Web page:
When I do color consultations with San Diego homeowners as part of my house painting business, I also often help them chose the right sheen of paint for what is being painted. Some homeowners know exactly what they want (or don’t want) when it comes to the paint sheen, but some have no idea there are even different sheens to choose from.
What Are Paint Sheens?
Let’s start from the beginning, in case you’re one of those homeowners who isn’t familiar with the various sheens of paint. “Sheen” refers to the amount of shine in the paint. You can get paint with a lot of shine or sheen, or paint with none at all. There are five common sheens of paint from which you can choose:
They are listed in order of the most sheen, down to no sheen at all, with gloss paint having the most amount of shine to it. Some paint manufacturers also make a high-gloss paint, which will have even more sheen that gloss paint, and a low-sheen paint, which falls in between semi-gloss and eggshell.
Gloss and high-gloss paint will have a shiny, almost reflective, quality to it. These types of paint are also the most durable. They are easy to clean, relatively stain resistant, and can withstand regular cleaning. However, high-sheen paints will also highlight any imperfections, such as cracks or poorly patched areas. It is also harder to get a smooth finish using gloss paint when using a brush or roller.
On the other end of the spectrum, flat paint is the least durable, but is great for hiding surface imperfections. It doesn’t hold up well to regular cleaning (especially scrubbing), but it does touch up well.
What Type of Paint Should I Use for Various Surfaces?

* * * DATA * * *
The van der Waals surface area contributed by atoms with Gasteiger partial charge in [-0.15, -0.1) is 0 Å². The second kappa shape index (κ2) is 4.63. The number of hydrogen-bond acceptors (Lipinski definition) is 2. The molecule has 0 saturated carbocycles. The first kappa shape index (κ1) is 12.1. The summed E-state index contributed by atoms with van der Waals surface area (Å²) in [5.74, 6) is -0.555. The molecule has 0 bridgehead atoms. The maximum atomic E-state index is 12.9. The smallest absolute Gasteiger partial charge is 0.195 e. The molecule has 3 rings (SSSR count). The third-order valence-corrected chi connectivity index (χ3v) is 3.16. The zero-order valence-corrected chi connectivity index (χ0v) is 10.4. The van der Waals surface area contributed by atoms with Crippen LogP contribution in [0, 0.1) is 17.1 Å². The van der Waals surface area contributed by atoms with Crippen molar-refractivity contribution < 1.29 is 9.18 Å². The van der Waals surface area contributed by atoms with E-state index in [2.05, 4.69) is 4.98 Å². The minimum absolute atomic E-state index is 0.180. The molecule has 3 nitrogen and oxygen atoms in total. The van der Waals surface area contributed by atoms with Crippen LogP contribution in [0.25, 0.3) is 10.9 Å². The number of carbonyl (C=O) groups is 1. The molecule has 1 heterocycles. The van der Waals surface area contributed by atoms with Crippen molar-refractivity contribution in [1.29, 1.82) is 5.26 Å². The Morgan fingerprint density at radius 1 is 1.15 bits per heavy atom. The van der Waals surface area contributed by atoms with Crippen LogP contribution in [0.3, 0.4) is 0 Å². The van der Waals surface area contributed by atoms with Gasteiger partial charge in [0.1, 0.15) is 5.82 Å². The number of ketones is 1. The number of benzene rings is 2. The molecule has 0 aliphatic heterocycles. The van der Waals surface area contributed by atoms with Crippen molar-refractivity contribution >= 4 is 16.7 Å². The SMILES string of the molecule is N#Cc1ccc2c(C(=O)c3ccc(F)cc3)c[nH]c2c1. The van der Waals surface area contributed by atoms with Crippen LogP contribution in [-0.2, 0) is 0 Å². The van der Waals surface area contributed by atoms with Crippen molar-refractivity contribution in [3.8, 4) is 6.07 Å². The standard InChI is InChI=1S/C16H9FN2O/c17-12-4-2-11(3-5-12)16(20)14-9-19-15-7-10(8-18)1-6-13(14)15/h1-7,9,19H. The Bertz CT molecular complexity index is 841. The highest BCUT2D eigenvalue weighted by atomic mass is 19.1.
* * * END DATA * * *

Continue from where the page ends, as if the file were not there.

The sheen of paint you should use depends on several factors. You should take into consideration things like:
- How often the area will need to be wiped down
- The amount of traffic/use the surface will be exposed to
- The nature of the surface itself
In areas that tend to get dirty, going with a paint with a high amount of sheen to it is advised. Kitchen and bathroom walls, doors, and baseboards are prime candidates for gloss or semi-gloss paint. However, if you like the look of shinier walls, you could use gloss paint throughout your whole home, if you want.
Flat paint should be reserved for ceilings and the walls in rooms that won’t see a lot of scuffs or smudges, such as bedrooms, offices, and formal living rooms. Flat paint is also great for walls that are highly textured or those with inconsistent texture to help hide some of the inconsistencies. You would use the “in-between” sheens (eggshell and satin) for rooms that get a little more traffic than normal, such as children’s bedrooms, playrooms, family rooms, or mudrooms. They could also be used in low-traffic bathrooms or dining rooms.
In the end, it’s really a matter of preference. If you want to use flat paint in your kitchen because you like the look better—go for it! As long as you understand that your walls may get stained, and you may have to do regular touch-ups to keep your walls looking clean. Or if you want to highlight the texture in your walls, go ahead and paint them with the glossiest paint you can find. It’s really up to you!
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